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Front Hum Neurosci. 2015 May 27;9:298. doi: 10.3389/fnhum.2015.00298. eCollection 2015.

Neurally dissociable cognitive components of reading deficits in subacute stroke.

Author information

1
Language Behavior and Brain Imaging Lab, Department of Psychology, Rutgers, The State University of New Jersey Newark, NJ, USA.
2
Stroke Rehabilitation Research, Kessler Foundation, West Orange NJ, USA ; Department of Physical Medicine and Rehabilitation, Rutgers-New Jersey Medical School Newark, NJ, USA.
3
Department of Physical Medicine and Rehabilitation, Rutgers-New Jersey Medical School Newark, NJ, USA ; Rocco Ortenzio Neuroimaging Center, Kessler Foundation, West Orange NJ, USA.

Abstract

According to cognitive models of reading, words are processed by interacting orthographic (spelling), phonological (sound), and semantic (meaning) information. Despite extensive study of the neural basis of reading in healthy participants, little group data exist on patients with reading deficits from focal brain damage pointing to critical neural systems for reading. Here, we report on one such study. We have performed neuropsychological testing and magnetic resonance imaging on 11 patients with left-hemisphere stroke (<=5 weeks post-stroke). Patients completed tasks assessing cognitive components of reading such as semantics (matching picture or word choices to a target based on meaning), phonology (matching word choices to a target based on rhyming), and orthography (a two-alternative forced choice of the most plausible non-word). They also read aloud pseudowords and words with high or low levels of usage frequency, imageability, and spelling-sound consistency. As predicted by the cognitive model, when averaged across patients, the influence of semantics was most salient for low-frequency, low-consistency words, when phonological decoding is especially difficult. Qualitative subtraction analyses revealed lesion sites specific to phonological processing. These areas were consistent with those shown previously to activate for phonology in healthy participants, including supramarginal, posterior superior temporal, middle temporal, inferior frontal gyri, and underlying white matter. Notable divergence between this analysis and previous functional imaging is the association of lesions in the mid-fusiform gyrus and anterior temporal lobe with phonological reading deficits. This study represents progress toward identifying brain lesion-deficit relationships in the cognitive components of reading. Such correspondences are expected to help not only better understand the neural mechanisms of reading, but may also help tailor reading therapy to individual neurocognitive deficit profiles.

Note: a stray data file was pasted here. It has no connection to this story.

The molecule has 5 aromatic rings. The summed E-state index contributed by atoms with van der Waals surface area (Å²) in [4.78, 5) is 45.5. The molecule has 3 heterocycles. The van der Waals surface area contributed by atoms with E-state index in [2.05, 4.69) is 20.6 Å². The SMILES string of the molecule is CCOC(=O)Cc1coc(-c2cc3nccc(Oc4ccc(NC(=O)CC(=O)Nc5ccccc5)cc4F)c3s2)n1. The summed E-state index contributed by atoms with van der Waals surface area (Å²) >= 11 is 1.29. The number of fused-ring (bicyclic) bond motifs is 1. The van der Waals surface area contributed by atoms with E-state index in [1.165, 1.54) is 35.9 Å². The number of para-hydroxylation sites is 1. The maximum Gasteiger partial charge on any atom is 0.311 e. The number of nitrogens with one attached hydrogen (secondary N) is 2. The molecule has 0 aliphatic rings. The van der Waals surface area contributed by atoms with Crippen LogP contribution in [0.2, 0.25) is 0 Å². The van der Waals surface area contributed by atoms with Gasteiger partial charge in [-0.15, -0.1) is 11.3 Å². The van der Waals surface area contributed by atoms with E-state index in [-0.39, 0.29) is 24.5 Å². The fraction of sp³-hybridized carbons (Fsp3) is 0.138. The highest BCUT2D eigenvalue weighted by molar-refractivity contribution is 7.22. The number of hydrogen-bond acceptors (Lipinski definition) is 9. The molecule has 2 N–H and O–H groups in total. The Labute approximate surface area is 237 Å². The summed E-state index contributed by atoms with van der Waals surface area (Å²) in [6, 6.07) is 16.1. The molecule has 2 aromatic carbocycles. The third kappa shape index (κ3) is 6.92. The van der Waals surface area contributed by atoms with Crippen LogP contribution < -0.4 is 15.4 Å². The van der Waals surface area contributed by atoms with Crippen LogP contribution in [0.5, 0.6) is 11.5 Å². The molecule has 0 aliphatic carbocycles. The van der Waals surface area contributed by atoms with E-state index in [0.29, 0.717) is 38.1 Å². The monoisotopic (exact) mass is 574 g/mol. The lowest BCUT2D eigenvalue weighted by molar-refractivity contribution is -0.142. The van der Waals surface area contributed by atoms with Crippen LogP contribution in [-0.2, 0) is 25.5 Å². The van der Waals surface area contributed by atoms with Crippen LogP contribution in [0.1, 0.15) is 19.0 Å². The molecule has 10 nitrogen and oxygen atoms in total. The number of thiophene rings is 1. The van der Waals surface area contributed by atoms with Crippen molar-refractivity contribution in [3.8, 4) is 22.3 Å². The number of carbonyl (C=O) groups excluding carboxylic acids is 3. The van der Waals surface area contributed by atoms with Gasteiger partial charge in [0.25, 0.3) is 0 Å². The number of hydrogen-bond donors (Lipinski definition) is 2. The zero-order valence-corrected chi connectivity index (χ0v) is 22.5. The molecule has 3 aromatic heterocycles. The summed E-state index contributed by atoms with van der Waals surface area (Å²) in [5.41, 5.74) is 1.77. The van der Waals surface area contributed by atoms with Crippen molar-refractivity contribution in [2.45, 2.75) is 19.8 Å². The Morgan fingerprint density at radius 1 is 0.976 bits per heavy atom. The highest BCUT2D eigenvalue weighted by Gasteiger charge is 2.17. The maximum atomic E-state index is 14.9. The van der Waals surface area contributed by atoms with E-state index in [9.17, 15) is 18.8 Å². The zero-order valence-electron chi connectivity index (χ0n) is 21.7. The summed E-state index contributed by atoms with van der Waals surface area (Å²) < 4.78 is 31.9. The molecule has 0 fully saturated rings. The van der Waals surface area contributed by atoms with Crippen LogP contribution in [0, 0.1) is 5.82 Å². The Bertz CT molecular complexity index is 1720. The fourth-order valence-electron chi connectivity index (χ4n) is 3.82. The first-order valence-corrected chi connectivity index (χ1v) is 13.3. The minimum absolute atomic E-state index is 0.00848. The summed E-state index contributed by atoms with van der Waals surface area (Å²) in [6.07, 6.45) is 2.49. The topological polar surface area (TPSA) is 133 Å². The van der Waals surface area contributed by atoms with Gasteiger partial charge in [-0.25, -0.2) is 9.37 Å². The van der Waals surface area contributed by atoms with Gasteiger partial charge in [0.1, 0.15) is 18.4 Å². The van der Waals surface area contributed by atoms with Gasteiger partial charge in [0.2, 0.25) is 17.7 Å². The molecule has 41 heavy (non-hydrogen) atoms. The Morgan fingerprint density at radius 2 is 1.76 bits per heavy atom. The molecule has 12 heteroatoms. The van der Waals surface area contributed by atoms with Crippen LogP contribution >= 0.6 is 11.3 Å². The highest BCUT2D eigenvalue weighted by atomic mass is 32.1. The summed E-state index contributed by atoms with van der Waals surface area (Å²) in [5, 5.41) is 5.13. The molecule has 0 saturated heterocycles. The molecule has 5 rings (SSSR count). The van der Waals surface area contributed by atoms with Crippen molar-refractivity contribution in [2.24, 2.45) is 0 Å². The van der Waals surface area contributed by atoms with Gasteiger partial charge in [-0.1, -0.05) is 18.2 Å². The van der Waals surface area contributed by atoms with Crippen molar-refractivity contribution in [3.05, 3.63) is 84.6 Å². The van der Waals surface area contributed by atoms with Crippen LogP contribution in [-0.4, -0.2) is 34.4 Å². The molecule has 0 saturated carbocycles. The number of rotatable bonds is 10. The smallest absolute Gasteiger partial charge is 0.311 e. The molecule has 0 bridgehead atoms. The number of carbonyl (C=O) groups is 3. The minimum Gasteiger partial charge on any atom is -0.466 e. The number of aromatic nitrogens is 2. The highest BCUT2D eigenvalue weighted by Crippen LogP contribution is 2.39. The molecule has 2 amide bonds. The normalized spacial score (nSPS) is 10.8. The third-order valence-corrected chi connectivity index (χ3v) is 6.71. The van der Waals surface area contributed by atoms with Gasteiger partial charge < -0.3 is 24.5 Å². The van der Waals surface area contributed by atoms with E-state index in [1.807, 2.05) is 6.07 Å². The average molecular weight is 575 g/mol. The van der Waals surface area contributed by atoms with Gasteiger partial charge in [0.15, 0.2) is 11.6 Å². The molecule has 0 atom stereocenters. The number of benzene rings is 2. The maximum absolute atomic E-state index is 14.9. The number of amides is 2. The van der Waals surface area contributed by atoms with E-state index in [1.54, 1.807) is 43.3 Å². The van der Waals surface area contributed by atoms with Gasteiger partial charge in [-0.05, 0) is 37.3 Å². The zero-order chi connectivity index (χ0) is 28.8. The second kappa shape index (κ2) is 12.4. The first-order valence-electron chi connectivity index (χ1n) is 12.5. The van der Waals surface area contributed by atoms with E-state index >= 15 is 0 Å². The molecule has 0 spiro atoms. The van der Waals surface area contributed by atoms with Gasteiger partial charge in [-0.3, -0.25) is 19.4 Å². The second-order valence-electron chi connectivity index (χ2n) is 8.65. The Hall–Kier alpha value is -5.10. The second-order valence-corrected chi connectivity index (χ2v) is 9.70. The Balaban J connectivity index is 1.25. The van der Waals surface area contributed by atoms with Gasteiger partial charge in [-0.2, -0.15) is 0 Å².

KEYWORDS:

MRI; aphasia; lesion-deficit analysis; orthography; phonology; reading; semantics; stroke

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